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News from Baby Medical Q&A, Issue #038
November 01, 2009
New Questions and Answers
Question: At age one my grandson was babbling & saying single simple words. At age 2 now, he does not talk at all. He understands & reacts appropriately when spoken to.His hearing is excellent (he can hear a pin drop in the next room). But, he has not spoken a word in months even with coaxing. He grunts & points at what he wants.Today while babysitting him, he distinctly said "my bottle" outloud once & then would not repeat it but reverted back to grunting & pointing. I cannot find anyone who has ever heard of this behavior/condition. Is this a sign of Autism? Thank you for your time.
Answer: It sounds as if your grandson has good hearing and good understanding. He clearly can make words because you heard him. For some reason, he prefers to use grunts etc now. It sounds as if a lot of energy is put into getting him to speak, so he gets a lot of attention by not speaking.
I wouldn't worry and I'd just ignore his grunting in that I wouldn't make a big deal trying to get him to speak. When he does speak I wouldn't make a huge fuss but I'd acknowledge it - so day something like"it's so much easier to understand you when you use your words".
Autistic children do have communication problems but from what you've said I didn't get that impression. If your grandson points to objects of interest and in interested in what others around him do, it is unlikely to be autism. There is a questionnaire you can look at called CHAT - click here.
Question: My 18 month old son chews on his fleece blanket & actually pulls threads from it and eats it... should I be worried...? Does he digest the thread? If not, where does it go?
Answer:Eating unusual things, like fleece, is called pica. This is not an unusual condition in children.
First, the fleece thread is not digested. It will pass through the gut to eventually pass in the bowel motions. If your son eats a lot of thread there is the danger that the thread will collect in a ball in the stomach - this can cause a blockage. If your son has vomiting that doesn't improve, a blockage may be likely - see your doctor as the treatment will be surgery.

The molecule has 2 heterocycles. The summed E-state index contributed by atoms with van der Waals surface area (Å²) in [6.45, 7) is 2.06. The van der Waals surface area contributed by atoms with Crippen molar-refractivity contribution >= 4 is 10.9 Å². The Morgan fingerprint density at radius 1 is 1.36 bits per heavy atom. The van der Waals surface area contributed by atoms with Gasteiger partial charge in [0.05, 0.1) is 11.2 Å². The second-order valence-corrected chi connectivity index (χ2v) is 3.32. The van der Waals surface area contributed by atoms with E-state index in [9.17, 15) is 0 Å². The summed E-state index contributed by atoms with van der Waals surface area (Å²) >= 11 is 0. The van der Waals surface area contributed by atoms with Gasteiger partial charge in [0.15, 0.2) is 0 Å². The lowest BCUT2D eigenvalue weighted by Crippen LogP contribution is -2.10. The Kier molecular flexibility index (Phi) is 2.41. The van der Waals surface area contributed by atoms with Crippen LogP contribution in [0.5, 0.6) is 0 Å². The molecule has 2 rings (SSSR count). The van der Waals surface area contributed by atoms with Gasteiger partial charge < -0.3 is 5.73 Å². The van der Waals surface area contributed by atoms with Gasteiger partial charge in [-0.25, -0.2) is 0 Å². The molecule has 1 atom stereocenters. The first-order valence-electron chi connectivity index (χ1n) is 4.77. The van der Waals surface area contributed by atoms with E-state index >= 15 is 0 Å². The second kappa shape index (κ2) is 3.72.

Pica is often seen in children who are slightly low in iron. I would advise a 3 month course of iron supplements, which you can get from your doctor, to see if this improves the situation.
The other thing that can cause pica is high lead levels in the blood. If you live in an area where there is lead - usually old houses with peeling paint, then it would be wise for your son to have a blood lead level check. If there are any concerns about his development, then a blood lead level would be wise as well.
If your son is having blood taken, checking iron levels as well as lead levels is wise.
Question:My four month old son has vitiligo on his right eyebrow and eyelid. Can it be cured?
Answer: The most important thing for you baby now is to protect the skin so use a sunscreen, (with at least SPF 30)
In the future when your son is older, other treatments may be available, including cover-up treatment (so covering the white area with products that make the skin look darker), or maybe topical treatments such as steroids or psoralens (both of these would need medical supervision).
For now, keep your baby's skin protected from the sun with a sunscreen.
Question:A three yr old put a floride pill up her nose - will it do any harm to her?
Answer:As long as the flouride pill has not become blocked in the nostril, there should be no concerns. If the pill is still in the nostril and you can't get it out by asking her to blow, you may need to see your doctor. Don't push it up any further.
News and UpdatesChildren at Risk of Low Vit D levels
A recent US study looking at Vit D levels found that there was widespread low Vitamin D levels in children, particularly Hispanic and non-Hispanic black children.
Vitamin D is necessary for strong bone growth.
To ensure adequate Vitamin D levels, children should have adequate sun exposure (without sunscreen so it's best to give sun exposure in early morning and late afternoon not in the midday sun). Children need exposure of the arms and legs or of the arms, hands and face three times a week - white children need 10-15 minutes on each occasion, and darker skinned children need 15-20 minutes on each of the 3 occasions per week.
Reference: Jonathan M. Mansbach, Adit A. Ginde and Carlos A. Camargo, Jr. Serum 25-Hydroxyvitamin D Levels Among US Children Aged 1 to 11 Years: Do Children Need More Vitamin D? PEDIATRICS Vol. 124 No. 5 November 2009, pp. 1404-1410 (doi:10.1542/peds.2008-2041)
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